However, state law provides certain exemptions from this tax for specific transfers. As a result, its always a good idea to consult with an attorney in order to structure the transfer in a way that one of those exemptions will apply and the deed will not be subject to those excessive taxes and fees. This attention to due diligence by an owner prior to transferring or acquiring investment property into an LLC, its important to have a sense of the initial and ongoing costs associated with forming and maintaining an entity with the State of Maryland. As with most filings, the State Department of Assessments and Taxation charges an initial filing for the organizational documents necessary to register the business with the State. Additionally, keeping your LLC in good standing will require an annual cost associated with filing a personal property return for the business.

 

In conclusion, we encourage our clients to consider all of the various issues when deciding how to own and operate an investment property. Utilizing a holding company is undoubtedly an effective way to limit your personal liability when you become more active in the real estate market. However, many investors do find that adequate protection can be secured through additional insurance coverage on the property and the business.

 

In any event, it is important to consult with an attorney to ensure that the proper steps are taken that will minimize your costs while securing the protection that you need to maximize the return on your investment.

 

Here at Liff, Walsh & Simmons, my colleagues and I have helped many business owners determine their best course of action in choosing a legal structure and tax classification.  If you have questions about a particular employment law issue or would like more information, email me at jmcgowan@liffwalsh.com or call me direct at (443) 569-7389.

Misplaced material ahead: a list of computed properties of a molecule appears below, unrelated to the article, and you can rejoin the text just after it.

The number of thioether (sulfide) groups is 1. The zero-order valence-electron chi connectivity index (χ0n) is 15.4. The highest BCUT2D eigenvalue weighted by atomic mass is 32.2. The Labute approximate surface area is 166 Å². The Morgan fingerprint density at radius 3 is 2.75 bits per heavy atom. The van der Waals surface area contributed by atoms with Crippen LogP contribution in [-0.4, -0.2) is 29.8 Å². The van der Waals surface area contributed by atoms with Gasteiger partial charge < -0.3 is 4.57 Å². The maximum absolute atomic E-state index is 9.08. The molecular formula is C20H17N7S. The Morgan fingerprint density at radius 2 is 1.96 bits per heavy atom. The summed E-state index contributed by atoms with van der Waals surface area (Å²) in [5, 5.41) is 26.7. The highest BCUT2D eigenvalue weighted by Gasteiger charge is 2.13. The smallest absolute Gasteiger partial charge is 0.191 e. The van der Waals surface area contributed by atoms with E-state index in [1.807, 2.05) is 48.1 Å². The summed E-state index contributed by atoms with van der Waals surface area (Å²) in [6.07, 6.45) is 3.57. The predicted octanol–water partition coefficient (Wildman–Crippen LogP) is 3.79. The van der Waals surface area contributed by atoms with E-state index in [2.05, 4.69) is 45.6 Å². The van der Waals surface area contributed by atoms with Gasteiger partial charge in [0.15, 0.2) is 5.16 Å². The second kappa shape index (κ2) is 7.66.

About Liff, Walsh & Simmons

Liff, Walsh & Simmons is a  business law firm. We provide expert, responsive legal services to middle-market businesses, their owners, operators, and investors across the mid-Atlantic region.  Our attorneys are subject matter specialists in business counseling, contracts and transactions, commercial and civil litigation, real estate,  employment, banking and finance, real estate, land use, zoning, and estate planning and administration.

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Jonathan McGowan

Jonathan McGowan

Jon is an Associate Attorney at Liff, Walsh & Simmons, and a member of the Business Law, Estates & Trusts, Real Estate and Commercial Finance practice groups. His business practice focuses on assisting clients in the areas of mergers and acquisitions, corporate finance and securities, and general corporate matters. He counsels individuals and families to help develop custom estate plans and business succession plans that address the client’s specific needs in order to help protect and impart their legacy. His real estate and finance practice touches areas of acquisition, development, leasing and lending in the representation of buyers, sellers, and private and commercial lenders. Jon also serves as Counsel to the firm’s affiliated title company, Eagle Title, LLC. Contact Jon at jmcgowan@liffwalsh.com or (443) 569-7389